Crazy From the Heat

Adam Tedesco



I’m in a poetry workshop, listening to comments about the poem I’ve just read, about driving through the Rocky Mountains stoned out of my mind. The poem’s a mess, and this is all my fault, of course. Not only because I wrote the poem, but because I wrote the prompt, which involved writing the poem outside while naked and staring at an optical illusion, and also because I wrote my poem one hour before bringing it to workshop. The poem has no stanza breaks. This is not because I didn’t think it needed any, but because I had to put clothes on and print copies of the poem then drive fifteen minutes to the workshop. I’m happy that people are telling me where to break the poem into stanzas. People are discussing two lines that definitely don’t work, that don’t make sense. I explain that these lines are meant to describe the sensation of driving through the mountains while fucked up and not being able to look up without feeling a crushing smallness, without feeling claustrophobic inside the smallness of the human form. “What you’re describing is a sublime moment” someone says. “The sublime was the focus of many poets before you, mainly the romantics.” I feel condescended to. Why would someone assume I don’t know this? Instead of asking this, I smile and say, “Oh wow! Thanks. Good to know. I guess I’ve got my work cut out for me.” There was a time when I wouldn’t have reacted this way.


I’m trying to fall asleep and I can’t stop thinking about a better way to phrase my description of the sublime, the experience of driving through the mountains and not being able to look up without feeling a crushing smallness. I’ve been struggling with this problem for a week now and it’s keeping me up at night and I have to work in the morning. How to say it right is the question I’m asking myself, but the only I answer I receive from the mind inside my mind is that if there was a sitcom about my life it would be called Yoga Pains, because I can never string together enough yoga classes to condition myself past the point of soreness, and maybe also because for the short period of time my father was a successful cocaine dealer my family was wealthy, like the family in Silver Spoons. But Yoga Pains is a play on Growing Pains. Perhaps Growing Pains is a good title for my story. There was certainly a lot of pain in growing, in the FBI kicking the door down and pointing guns at my family, but this is too tidy a bow.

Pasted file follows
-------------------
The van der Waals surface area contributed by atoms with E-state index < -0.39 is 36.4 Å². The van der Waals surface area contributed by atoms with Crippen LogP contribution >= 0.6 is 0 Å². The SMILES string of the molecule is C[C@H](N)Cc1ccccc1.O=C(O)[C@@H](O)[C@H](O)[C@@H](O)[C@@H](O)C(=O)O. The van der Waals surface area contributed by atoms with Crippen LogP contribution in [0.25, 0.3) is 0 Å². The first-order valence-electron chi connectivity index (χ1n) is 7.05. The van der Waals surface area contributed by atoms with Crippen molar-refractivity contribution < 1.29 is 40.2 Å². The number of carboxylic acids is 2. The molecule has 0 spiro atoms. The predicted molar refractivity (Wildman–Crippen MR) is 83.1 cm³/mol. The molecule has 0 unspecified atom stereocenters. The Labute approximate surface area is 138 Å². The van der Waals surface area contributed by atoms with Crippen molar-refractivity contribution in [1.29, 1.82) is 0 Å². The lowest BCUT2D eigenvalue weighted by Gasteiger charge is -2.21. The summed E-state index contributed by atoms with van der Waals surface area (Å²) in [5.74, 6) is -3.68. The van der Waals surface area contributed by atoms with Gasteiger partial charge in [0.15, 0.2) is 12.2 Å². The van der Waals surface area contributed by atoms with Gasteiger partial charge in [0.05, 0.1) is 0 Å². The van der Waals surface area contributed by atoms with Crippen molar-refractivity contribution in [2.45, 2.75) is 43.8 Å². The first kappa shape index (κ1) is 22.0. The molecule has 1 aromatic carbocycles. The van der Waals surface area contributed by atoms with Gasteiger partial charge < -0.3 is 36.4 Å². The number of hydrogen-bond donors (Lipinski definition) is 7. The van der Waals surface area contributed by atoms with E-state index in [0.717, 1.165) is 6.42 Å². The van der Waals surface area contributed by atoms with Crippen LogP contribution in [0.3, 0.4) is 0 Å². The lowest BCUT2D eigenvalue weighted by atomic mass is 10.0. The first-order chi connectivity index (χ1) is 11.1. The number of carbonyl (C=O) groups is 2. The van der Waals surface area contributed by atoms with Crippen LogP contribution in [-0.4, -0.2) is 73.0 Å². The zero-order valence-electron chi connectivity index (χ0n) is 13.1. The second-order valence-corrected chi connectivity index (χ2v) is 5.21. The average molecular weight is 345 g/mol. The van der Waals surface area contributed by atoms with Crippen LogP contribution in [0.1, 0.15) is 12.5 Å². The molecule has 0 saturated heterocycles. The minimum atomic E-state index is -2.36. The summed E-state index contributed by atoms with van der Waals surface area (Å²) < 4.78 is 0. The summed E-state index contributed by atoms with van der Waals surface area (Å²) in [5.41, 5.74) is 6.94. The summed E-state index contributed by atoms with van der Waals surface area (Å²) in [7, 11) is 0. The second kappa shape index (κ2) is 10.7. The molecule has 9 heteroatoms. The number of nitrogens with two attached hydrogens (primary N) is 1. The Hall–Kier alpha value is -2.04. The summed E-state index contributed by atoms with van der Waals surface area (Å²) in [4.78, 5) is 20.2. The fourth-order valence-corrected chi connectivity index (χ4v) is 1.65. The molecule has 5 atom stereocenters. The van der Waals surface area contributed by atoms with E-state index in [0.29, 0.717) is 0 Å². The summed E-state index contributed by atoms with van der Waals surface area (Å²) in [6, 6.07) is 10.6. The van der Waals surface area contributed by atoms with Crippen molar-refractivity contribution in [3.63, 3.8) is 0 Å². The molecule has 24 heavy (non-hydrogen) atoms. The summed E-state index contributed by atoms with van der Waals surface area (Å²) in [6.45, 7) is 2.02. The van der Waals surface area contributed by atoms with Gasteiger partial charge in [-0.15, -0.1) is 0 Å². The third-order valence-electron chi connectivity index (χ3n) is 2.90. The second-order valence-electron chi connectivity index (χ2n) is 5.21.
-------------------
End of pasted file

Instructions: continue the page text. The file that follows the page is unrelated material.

I’ve always thought the things we leave out of our writing are more interesting than what we present to the world. I once asked my friend Sommer if there’s something she’s wanted to write a poem about but cannot. She replied, “I always wanted to write about the moment when you turn back to look at your toilet paper after taking a shit, but I cannot.” I think this is one the most beautiful and honest answers anyone’s ever given me.

My interest in what we leave out also applies to the way we construct our personalities, hiding facets of ourselves we think to be socially unacceptable. I’d much rather someone present themself to me as a person who fucks their sister than just another cool dude passing me the joint.

I wish Gaspar Noe had made a beautifully photographed movie about someone taking a shit instead of a beautifully photographed movie about people fucking. While I enjoyed Love, I call bullshit on the idea that making it was a risky move. Everyone wants to watch people fuck. Everyone wants to be the cool dude passing you a joint.

I was drinking with friends once and the conversation drifted into our sexual proclivities. I was amazed to find out that I was the only one among us not turned on by the scatological. The sad thing is we’re no longer friends. The good thing is we’re no longer friends.


The father in Silver Spoons was a perpetual child. My father was perpetually in a bathrobe, perpetually recovering from the night before. I never looked like Ricky Schroeder, but I always wanted to. In Yoga Pains, the lead character is a pudgy little boy with a bowl cut, whose father dressed him in expensive clothes because he was very conscious of how his son’s clothes reflected on him, and he grew up poor and has low self-esteem, a fact he attempts to hide through gregarious behavior. He is the perpetual class clown.


I have read Crazy from the Heat, David Lee Roth’s autobiography, six times. I’ve read this book so hard that I’ve had to glue the pages back into my hardcover copy. It’s hard to explain why I love it, save for the fact that it reads like someone on coke telling you their life story in one long run on sentence. It seems both too honest and too dishonest. The fact that most of the people around him have said the book is full of lies makes me think it leans toward too honest.

I bought this book in a now closed discount bookstore in the Empire State Concourse, an underground mall that connects the New York State Capital building with the state archives and agency buildings. It’s filled with shops and restaurants for state workers to spend their paychecks in.